On July 10, Salt Lake Community College’s Prison Education Program (PEP) at the Utah State Correctional Facility congratulated its first round of graduates. There were 23 graduates in total, all of whom have been in the program since its genesis in 2017.
Of the 23 PEP graduates, 16 received associate degrees, and seven received certificates of completion. The commencement ceremony opened with remarks from program director David Bokovoy.
“We are honoring the accomplishments of 23 remarkable individuals … who stepped forward in the face of challenges, in the face of darkness, depression and other mental health challenges, and [were] determined not to surrender but instead [to] take steps forward and pursue education, knowledge, and the opportunity to grow and transform into the most powerful person and individual they can be,” Bokovoy said.
This past year, over 220 students enrolled in the PEP, with more expected to join in the fall. With a total of 20 classes that take place during the fall and spring semesters, PEP enrollees can sign up for any one of six associate degrees. Their choices include anthropology, business, criminal justice, general studies, history and paralegal studies.
“Providing education in prison makes so much sense on both a practical and a human level,” Bokovoy said. “It transforms individuals, strengthens families and ultimately benefits society.”
Students in the program have faced obstacles that others might overlook, such as writing papers by hand and having no access to the internet, as well as designated time restrictions that make reading and studying more difficult.
“For many of us, education served as a lifeline, a way to rise above our circumstances and make a difference in our lives and the lives of others,” one graduate said during the commencement ceremony, whose name has been omitted for privacy.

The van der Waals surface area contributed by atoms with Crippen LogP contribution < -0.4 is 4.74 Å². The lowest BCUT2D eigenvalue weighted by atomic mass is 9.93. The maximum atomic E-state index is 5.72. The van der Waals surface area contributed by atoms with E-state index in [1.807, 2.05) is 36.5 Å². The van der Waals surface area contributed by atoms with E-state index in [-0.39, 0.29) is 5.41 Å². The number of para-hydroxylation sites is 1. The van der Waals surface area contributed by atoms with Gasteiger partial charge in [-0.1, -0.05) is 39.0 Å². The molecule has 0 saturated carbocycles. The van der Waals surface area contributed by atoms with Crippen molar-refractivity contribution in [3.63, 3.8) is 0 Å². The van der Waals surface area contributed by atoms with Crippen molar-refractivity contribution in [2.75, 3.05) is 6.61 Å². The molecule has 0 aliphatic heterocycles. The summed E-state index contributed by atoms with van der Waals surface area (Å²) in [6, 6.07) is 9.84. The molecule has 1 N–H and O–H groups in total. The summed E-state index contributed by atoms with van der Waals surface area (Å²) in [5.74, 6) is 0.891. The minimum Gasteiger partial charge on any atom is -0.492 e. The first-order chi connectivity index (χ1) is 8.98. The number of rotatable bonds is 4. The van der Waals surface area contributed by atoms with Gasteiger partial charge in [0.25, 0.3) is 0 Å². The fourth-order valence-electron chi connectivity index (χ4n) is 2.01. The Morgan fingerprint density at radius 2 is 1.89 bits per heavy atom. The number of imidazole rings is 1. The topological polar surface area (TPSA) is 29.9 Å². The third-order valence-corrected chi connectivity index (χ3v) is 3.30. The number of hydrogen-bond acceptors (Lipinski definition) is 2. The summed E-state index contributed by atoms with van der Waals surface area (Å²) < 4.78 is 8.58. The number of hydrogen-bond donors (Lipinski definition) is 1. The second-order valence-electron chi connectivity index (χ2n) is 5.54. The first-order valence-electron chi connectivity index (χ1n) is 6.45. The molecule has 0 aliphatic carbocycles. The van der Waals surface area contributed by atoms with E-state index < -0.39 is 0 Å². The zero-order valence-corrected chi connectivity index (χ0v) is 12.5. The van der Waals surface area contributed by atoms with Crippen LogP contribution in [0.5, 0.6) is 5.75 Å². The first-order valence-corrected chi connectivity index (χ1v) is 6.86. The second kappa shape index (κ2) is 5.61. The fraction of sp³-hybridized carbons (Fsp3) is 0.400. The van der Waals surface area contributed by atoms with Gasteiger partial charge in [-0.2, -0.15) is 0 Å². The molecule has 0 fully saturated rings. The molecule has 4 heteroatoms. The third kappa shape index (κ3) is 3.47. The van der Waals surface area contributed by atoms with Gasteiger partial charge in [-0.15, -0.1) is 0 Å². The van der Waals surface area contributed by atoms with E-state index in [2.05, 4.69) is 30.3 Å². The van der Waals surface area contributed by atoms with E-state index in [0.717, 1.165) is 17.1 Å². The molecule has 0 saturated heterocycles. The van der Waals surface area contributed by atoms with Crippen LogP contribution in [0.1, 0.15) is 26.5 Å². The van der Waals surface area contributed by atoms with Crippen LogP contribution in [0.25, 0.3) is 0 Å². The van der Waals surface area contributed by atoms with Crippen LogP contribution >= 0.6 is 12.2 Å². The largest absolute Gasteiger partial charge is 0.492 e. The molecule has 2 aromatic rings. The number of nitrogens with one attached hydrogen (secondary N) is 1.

“There were many years [in which] I was engaged in ignorance, following the leader and not knowing any better, but education opened my eyes to the reality of my condition,” they continued. “And it became important to me to take charge of my life to secure my future and try to enlighten those around me.”
Making a lasting change
The students enrolled in the PEP will experience lasting change for themselves and their families, according to program coordinator Christopher Bradbury, who has seen this firsthand.
“I had a student tell me that because they are now going to college and viewing education as important, their kids are now viewing it as important,” Bradbury recalled. “They are going to finish high school, whereas before they didn’t really care.”
Changes are also happening within the prison itself and in how education is viewed. It is being called a “cultural shift,” which Bradbury, who also teaches physical science classes at the prison, gladly welcomes.
“Our students come to class and they’re talking about what they’re learning, and then they’re going back and talking to their peers that are not in college,” Bradbury said. “And you see this cultural shift of people going, ‘Oh, well, they can do it. I can do it too.’ And that’s infectious. Gaining an education is infectious.”
The pursuit of higher education is shown to lower the chances of a previously incarcerated individual relapsing into criminal behavior. A 2022 study from the U.S. Department of Education indicated that incarcerated individuals who participate in educational programs are 48% less likely to return to prison within three years than those who do not.
“As these individuals are released from prison and become our neighbors, they often face a tough transition,” said SLCC President Dr. Deneece G. Huftalin. “SLCC is happy to be helping them gain the skills and education they need to find meaningful employment.”